Now is the time to make your home
new and attractive by painting or
papering. We have several lines of
high grade paints and wall paper at
especially low prices.
Also up-to-date Furniture and Home Furnishings
that will attract you
Don't work yourself to death. Spond
a pleasant evening with the boys at
ST. GEORGE HOUSE OPEN.
The St. George House is now open
uud ready for business.
Everything new. Good light and
well ventilated rooms. Baths, electric
lights and bells. Good board.
Iteasouable rates by the day, week
or month. 10-1-tf
J. C. HOULIHAN, Prop.
? V j
FOUND?Child's white neckpiece.;
WANTED?Girl for general house
work. Mrs. Allen Shattuck. 2-24-tf.
WANTED?First class baker. Ap
ply Labor Department, Alaska-Gastiu
eau Co. 11-4-tf
FOR RENT?Furished rooms and
apartments, olther single or ensulte
for housekeeping. Apply at office, No.
1, Hogau's Flats. Phono 2-0-9. 11-11-tf
FOR SALE?The most attractive
little bungalow in Juneau. Three
rooms and bath room (not fitted).
Large cupboards, hot and cold water
in kitchen. Modern in every way.
Ready for iuimediato occupancy.
Easy times if reuired.
?2-2S12t. W. W. COLEMAN.
FOR SALE?Small range. It's a
wonder, practicaly new. Apply Em
pire office. 2-24-tf.
FOR SALE?Two good pool tables
and bowling alley. Enquire at the
Germania saloon. 2-17-12t.
Mr. J. Sumpf is organizing a violin
class. All those wishing instructions
leave call at Doran's drug store; also
mandolin and guitar. 1-26-tf.
Coffee and doughnuts, 10c, at the
Bull Moose lunch room, 396 Front
Good board and rooms by the day,
week or month. Rates reasonable. St.
George House, formerly the Simpson
Alice M. Jordison, teacher of mando
lin, guitar and banjo; studio 5 and 6
Garside building, or onqulre Juneau
Music Store. 2-4-tf.
The Jolly crowd, the good smokes,
the pleasant play will mako you hap
py day by day. Play pool at Burford's
and take the kinks out of your liver.
Line your ribs with a Bull Moose
Stew, 25 cents. 2-26-tf.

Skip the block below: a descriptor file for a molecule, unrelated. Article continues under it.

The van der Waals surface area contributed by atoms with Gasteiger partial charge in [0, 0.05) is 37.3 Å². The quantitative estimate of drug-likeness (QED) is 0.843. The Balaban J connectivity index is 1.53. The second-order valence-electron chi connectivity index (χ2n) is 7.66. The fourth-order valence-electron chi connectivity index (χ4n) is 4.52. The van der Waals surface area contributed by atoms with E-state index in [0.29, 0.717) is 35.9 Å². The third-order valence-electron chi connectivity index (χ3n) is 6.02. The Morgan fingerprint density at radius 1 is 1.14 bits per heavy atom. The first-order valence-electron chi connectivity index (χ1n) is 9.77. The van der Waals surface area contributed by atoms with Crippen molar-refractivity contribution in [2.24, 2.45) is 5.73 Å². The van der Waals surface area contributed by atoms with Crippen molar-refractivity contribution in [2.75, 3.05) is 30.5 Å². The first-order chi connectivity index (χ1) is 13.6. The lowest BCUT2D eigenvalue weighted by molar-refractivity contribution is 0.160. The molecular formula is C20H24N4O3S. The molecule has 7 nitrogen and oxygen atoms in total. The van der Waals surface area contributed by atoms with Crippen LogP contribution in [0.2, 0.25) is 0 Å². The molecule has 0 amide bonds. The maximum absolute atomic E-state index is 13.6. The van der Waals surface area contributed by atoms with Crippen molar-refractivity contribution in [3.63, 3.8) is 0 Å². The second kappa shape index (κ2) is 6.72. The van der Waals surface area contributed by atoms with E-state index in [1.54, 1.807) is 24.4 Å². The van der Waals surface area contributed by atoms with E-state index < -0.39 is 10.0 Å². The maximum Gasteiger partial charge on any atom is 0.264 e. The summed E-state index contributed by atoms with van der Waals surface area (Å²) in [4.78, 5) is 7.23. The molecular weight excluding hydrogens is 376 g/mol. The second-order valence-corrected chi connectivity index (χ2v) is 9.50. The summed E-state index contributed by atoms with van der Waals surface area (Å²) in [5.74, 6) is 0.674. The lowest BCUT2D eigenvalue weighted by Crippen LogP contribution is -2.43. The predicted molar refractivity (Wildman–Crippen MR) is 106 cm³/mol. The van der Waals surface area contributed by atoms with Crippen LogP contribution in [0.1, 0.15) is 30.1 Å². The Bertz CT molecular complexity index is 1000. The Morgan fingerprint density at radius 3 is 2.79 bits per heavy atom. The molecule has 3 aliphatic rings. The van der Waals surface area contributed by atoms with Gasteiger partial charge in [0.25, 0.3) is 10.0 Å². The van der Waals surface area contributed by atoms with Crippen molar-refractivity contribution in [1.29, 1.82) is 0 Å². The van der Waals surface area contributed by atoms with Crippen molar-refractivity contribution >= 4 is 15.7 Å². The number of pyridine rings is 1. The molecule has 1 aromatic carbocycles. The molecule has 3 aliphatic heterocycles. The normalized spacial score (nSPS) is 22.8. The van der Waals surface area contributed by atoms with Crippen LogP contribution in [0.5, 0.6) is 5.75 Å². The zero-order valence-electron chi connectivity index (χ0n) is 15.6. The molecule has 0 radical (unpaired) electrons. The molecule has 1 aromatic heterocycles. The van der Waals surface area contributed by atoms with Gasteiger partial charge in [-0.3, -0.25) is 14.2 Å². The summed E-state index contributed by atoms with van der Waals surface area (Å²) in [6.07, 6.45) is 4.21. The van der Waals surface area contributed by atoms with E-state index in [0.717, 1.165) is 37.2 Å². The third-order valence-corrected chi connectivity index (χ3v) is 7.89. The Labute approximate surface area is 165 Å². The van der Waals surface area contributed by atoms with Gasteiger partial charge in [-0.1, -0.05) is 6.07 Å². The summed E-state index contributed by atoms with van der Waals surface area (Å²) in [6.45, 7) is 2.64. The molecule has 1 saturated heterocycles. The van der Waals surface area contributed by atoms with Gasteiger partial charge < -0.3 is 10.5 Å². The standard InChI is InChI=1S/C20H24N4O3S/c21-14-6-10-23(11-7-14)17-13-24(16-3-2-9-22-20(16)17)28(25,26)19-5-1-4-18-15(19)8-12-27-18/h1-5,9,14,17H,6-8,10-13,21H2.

FOR A GOOD MEAL, VISIT
We serve Missouri, Pork and
Beans. Try our Chill Con Carne
Texas Style, Its delicious.
Where??124 FRONT STREET
Our regular business makes necessary the
having on hand of a large stock of lenses,
Because of distance from market it is larger
than is usually carried in towns ten times the
size of Juneuu.
Therefore we have exceptional facilities for
filling the lens prescription you brought with
you. Also the replacing of broken lerses.
J. F. ELFSTROM
With W. H. Case. All work guaranteed
t Stand at Will*' Grocery Store '
I I Phoncn 4"9 or 3-8-5 )
J ORDERS PROMPTLY EXECUTED ?
lllll UMIIIIIII lllll I IMI
11 hi i ii n 11 m 1111111 ir
::DR. H. VANCE i
,;; Rooms 5 and* 6 Malony Bldg.
?? Consultation and Examination .
I \Free. Phone 262. *
jGraduate American School of 1
11j Osteopathy, Klrksvllle, Mo. [
Seven years' active practice.
: ?? Office hours, 9 to 12 m. 1 to 5 .
" p. m., or by appointment. j
I -H 11 I 1 I !? ! I I I i i I I 1 I I 1 T I' I 'l1 !?
THE WOMAN OF .TASTE | i
will find ovorything to pleaso and < j I
nothing to offend her In our oxhlbl-<>
tlon of neclkaces, bracelets, pins,**
hair ornaments and other Jewelry. ] >
Neither will she'find our prices pro-< >
hibltive. We cordially Invite a vis- ] J
It and court comparison of variety, ] J
beauty, quality and cost. <?
I I CHARICK "
. J Jeweler and < *
^ ? Optician
Phon? 3-8-8 Strictly First Class ?
Juneau Construction Co.
Store and office fixtures. Mission
Furniture. Planing Mill. Wood
Turning. Band Sawing.
Juneau, Alaska ^
' HI II I I I I I I I 11 I I I > I I I I I I I I
:: The Alska Grill ??
' 1 > . .
? ? ' *?? ' '
at ?> ' ?
The Be.<t Appointed
Place in Town ;
!! . . ?; j 4
I; Best of Everything: Served !
at Moderate Prices
i 1111111 n 11 i 1111111111111
X THE BEST LOAF OF <> *
f BREAD f*
? Is Sold At ?
| San Francisco Bakery f <
? G. MESSERSCHMIDT, Prop. J
C. W. WIN5TEDT
Office, Room 7, Gnrslde Block ?
i ? -M o
?t I I I I I II I I I I II I I H I I I I I I I
:: HAPPY HOME ::
:: CANNED GOODS ::
:: Highest Grade
Sold by all the
?; Schwabacher Bros. & Co., inc. j ?
| OAK OLSON, Representative j
;; Juneau ;;
hi mi II
REAGAN & REED
15 Malony Bldg., Juneau
Z. R. CHENEY .
Lewla Building, Juneau
Gunnison & Robertson
Juneau .... Alaska
A. H. HUMPHERIES "
Heavy Hauling a Specialty
Phones?Office 258, Barns 226
Office, Valentine Bldg.
B. D. STEWART
U. S. MINERAL SURVEYOR
P. O. Box 168 ? * - Juneau
G. K. GILBERT
SHEET METAL WORKS
' 121 Front St Phone 358
and Facial Massage
at Your Home by Appointment
MISS P. WAGONER, Phone 2322
' MARSHALL & NEWMAN ^
Plumbing, Heating and
Sheet Metal Works
JOBBING A SPECIALTY
Phone 373; 139 Franklin, Cor 3rd.
??H I I 1 1 I 111 I 1 I III 111 I I III j;
; A. EIKLAND ;
General Jobbing and Repairing "
| Estimates Free Phone 343 *j
l'l 1 111 I 111 I 1 1 111 III III lilt
A. J. PALMER, M.D.
Physician and Surgeon
Phone 18, Sans Soucl Bldg.
Douglas ? ? ? ? Alaska
JUNEAU STEAMSHIP CO.
United States Mail Steamer
S. S. GEORGIA
Leaves Juneau for Funter, Hoo
nah, Gypsum, Tenakee, Killisnoo,
Chatham and Sitka, 2 a. m. Oct
1. 7, 13, 19. 25, 31; Nov. 6, 12.
18. 24, 30; Dec. 6, 12, 18, 24, 30;